by Michael Hoinski
from the New York Times
Each morning Lama Lobtsul, the lama in residence at the Buddhist center Palri Pema Od Ling in Austin, enters the temple and performs the important task of arranging offerings of water, candles and incense in front of the rare statue of Guru Rinpoche.
This 13-foot-tall, 2,500-pound brass representation of the India Buddhist master who brought Buddhism to Tibet in the eighth century radiates like a beacon from behind picture windows overlooking busy 45th Street, across from the Hyde Park Christian Church, in a mostly residential area.
“If you make aspirations in front of the statue,” said Lama Lobtsul via Ila Reitz, his translator, “then it will be of great benefit to you in this life and future lives — just as if you were in front of Guru Rinpoche.”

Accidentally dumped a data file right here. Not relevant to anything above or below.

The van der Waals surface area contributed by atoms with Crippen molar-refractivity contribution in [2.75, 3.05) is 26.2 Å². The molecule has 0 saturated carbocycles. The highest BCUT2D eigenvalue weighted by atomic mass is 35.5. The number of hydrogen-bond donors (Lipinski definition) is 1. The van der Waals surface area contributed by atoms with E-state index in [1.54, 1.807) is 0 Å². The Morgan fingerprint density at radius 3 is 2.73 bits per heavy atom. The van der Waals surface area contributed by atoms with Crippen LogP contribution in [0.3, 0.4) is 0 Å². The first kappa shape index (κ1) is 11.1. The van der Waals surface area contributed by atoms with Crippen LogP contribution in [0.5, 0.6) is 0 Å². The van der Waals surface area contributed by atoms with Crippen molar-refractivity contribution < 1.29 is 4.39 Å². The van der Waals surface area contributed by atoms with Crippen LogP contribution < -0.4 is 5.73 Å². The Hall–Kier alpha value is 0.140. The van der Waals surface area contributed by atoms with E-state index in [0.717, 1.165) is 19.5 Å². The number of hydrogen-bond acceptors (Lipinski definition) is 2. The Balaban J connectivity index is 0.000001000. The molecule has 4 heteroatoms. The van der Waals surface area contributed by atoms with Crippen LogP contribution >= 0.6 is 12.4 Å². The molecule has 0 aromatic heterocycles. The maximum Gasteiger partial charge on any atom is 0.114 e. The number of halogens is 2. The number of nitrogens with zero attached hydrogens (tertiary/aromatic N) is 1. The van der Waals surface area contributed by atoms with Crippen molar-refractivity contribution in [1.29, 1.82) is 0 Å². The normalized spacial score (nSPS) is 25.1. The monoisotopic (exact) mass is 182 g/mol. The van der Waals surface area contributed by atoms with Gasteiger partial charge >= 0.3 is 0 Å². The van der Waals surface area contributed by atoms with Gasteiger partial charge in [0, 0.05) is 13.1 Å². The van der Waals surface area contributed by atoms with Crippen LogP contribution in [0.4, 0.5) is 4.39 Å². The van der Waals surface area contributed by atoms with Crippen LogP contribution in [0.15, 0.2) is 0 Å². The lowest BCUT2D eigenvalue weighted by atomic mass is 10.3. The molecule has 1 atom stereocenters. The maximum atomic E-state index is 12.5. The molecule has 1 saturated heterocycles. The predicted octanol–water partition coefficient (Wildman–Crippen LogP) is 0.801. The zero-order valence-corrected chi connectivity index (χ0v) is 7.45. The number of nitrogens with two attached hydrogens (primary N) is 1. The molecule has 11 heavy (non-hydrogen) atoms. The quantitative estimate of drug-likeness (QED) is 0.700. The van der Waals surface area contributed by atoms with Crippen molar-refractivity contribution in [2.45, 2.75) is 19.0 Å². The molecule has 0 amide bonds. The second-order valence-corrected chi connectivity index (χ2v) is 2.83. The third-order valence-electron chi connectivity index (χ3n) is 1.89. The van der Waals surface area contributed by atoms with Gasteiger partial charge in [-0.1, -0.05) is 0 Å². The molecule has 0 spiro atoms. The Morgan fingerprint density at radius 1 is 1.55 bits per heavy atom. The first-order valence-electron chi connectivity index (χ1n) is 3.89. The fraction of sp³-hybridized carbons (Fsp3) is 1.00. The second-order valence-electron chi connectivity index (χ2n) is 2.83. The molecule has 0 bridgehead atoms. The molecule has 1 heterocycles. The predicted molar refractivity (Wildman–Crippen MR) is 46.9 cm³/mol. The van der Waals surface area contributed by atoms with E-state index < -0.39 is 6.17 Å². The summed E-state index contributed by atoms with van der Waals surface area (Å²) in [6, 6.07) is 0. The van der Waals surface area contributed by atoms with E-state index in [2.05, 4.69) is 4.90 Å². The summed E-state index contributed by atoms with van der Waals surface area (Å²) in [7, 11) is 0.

There is more to the statue than meets the eye. It is filled with medicines, mantra prayers and approximately 1,000 books, including the canonical text and teachings of the Buddha. It is also heavy with flashy adornments, among them a trident with a staff made of three heads representing the three kayas, or expressions of the Buddha. In Guru Rinpoche’s lap sits a blue, white and gold kapala, or skull cup, filled with a nectar that represents spiritual awakening.